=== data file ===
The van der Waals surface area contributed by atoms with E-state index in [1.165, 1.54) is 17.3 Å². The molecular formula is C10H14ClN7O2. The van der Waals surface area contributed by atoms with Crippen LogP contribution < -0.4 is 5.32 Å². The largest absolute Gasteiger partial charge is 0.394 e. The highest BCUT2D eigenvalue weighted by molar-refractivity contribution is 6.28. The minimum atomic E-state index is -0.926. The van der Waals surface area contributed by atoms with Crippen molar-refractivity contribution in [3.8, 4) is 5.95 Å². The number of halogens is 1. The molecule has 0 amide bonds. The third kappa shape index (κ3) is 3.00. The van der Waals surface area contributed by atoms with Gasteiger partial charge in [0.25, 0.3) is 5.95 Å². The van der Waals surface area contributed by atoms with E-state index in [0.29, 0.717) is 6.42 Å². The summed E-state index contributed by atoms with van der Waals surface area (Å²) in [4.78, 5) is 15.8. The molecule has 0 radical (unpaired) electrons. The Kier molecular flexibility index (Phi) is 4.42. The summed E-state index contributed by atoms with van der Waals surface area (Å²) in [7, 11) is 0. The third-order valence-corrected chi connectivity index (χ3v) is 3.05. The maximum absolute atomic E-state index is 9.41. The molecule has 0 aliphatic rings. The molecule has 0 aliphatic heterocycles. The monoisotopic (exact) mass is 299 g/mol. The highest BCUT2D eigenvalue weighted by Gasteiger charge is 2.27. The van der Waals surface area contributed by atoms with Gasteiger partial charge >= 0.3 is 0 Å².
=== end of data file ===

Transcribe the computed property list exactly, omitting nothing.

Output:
The van der Waals surface area contributed by atoms with E-state index in [1.165, 1.54) is 17.3 Å². The molecular formula is C10H14ClN7O2. The van der Waals surface area contributed by atoms with Crippen LogP contribution < -0.4 is 5.32 Å². The largest absolute Gasteiger partial charge is 0.394 e. The highest BCUT2D eigenvalue weighted by molar-refractivity contribution is 6.28. The minimum atomic E-state index is -0.926. The van der Waals surface area contributed by atoms with Crippen molar-refractivity contribution in [3.8, 4) is 5.95 Å². The number of halogens is 1. The molecule has 0 amide bonds. The third kappa shape index (κ3) is 3.00. The van der Waals surface area contributed by atoms with Gasteiger partial charge in [0.25, 0.3) is 5.95 Å². The van der Waals surface area contributed by atoms with E-state index in [0.29, 0.717) is 6.42 Å². The summed E-state index contributed by atoms with van der Waals surface area (Å²) in [4.78, 5) is 15.8. The molecule has 0 radical (unpaired) electrons. The Kier molecular flexibility index (Phi) is 4.42. The summed E-state index contributed by atoms with van der Waals surface area (Å²) in [7, 11) is 0. The third-order valence-corrected chi connectivity index (χ3v) is 3.05. The maximum absolute atomic E-state index is 9.41. The molecule has 0 aliphatic rings. The molecule has 0 aliphatic heterocycles. The monoisotopic (exact) mass is 299 g/mol. The highest BCUT2D eigenvalue weighted by Gasteiger charge is 2.27. The van der Waals surface area contributed by atoms with Gasteiger partial charge >= 0.3 is 0 Å².